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I'm trying to make a function that, given floating point coordinates/arguments, returns the area of a shape within a given pixel. The purpose is drawing anti-aliased shapes for a game's UI.

I know how to do rectangles, as it is very simple, but other shapes (ellipses, triangles, non-regular polygons, etc.) are a bit harder.

So, given a set of points for a polygon, if I loop through the shape on a grid with a cell size of 1x1, I want the area of the shape within said cell.

What about circles/ellipsoids?

Picture example: Pixel in Circle

What is the area of the circle within the bounds of the red pixel, given the pixel coordinates, circle coordinates, and circle radius?

Better example: Zoomed Pixel in Circle

What is the area of the white within the non-shaded area, given the four coordinates of the shaded area, coordinate of circle, and radius of circle?

What about with any polygon, regular or irregular, given a list of coordinates, and a coordinate to find the area within?

What I mean by the checking coordinate is, area within given-coordinate-to-check -> given-coordinate-to-check+1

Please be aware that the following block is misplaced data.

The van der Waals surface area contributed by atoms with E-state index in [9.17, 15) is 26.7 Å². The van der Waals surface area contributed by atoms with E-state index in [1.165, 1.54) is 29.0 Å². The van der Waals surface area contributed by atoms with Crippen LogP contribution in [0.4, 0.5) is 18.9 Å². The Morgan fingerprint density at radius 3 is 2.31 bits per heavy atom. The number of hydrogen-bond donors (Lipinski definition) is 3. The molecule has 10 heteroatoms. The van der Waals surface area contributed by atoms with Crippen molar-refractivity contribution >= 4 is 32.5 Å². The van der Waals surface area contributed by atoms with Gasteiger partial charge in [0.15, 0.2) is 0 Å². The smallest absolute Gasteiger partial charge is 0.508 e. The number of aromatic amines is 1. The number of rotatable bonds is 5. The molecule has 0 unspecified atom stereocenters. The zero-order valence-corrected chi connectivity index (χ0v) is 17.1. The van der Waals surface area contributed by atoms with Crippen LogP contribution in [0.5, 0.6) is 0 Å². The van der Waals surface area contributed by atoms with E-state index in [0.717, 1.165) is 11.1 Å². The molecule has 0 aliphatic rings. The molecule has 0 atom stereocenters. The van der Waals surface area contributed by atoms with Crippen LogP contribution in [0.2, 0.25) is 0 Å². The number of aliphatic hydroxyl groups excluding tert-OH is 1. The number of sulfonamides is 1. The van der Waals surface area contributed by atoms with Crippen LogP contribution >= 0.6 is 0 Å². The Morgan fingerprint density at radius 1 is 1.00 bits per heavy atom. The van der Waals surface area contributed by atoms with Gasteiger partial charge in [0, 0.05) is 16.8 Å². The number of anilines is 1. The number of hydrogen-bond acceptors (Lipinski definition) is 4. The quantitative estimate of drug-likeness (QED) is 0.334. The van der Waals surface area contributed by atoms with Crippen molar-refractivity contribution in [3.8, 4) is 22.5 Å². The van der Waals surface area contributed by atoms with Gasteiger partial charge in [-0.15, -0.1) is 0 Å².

Sorry if my question is confusing!

To restate the question more clearly, what is the area of a square-shaped shaded region on any possible geometric shape?

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    $\begingroup$ "The purpose is drawing anti-aliased shapes for a game's UI." Don't do this yourself! Surely your graphics library/API already provides a way to draw smooth anti-aliased shapes. $\endgroup$ – Rahul Oct 29 '16 at 18:23
  • $\begingroup$ Haha, well it doesn't, surprisingly! $\endgroup$ – user91670 Oct 29 '16 at 18:57
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There are ways to do any shape. However, methods that work for one shape may not work for another. As such, programming this could be hard.

I suggest a Monte Carlo approach. Put points randomly in your square, see how many of them fall within your polygon, and that gives you an approximation of area within your square. The more points the better.

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  • $\begingroup$ Ohhh, this seems like it could work. Approximation isn't an issue here! $\endgroup$ – user91670 Oct 29 '16 at 18:56
  • $\begingroup$ @user91670: This (random sampling) is an extremely common method, that is used by most raytracers to achieve antialiasing. ($N^2$ random samples produce better (psychovisual) results than $N \times N$ regular samples in a grid.) One very nice speedup is that if you know which surfaces/edges are involved in the calculation for the four points at $(x,y)$, $(x+1,y)$, $(x,y+1)$, $(x+1,y+1)$, it is enough to consider those surfaces/edges in the random samples. $\endgroup$ – Nominal Animal Oct 29 '16 at 19:08

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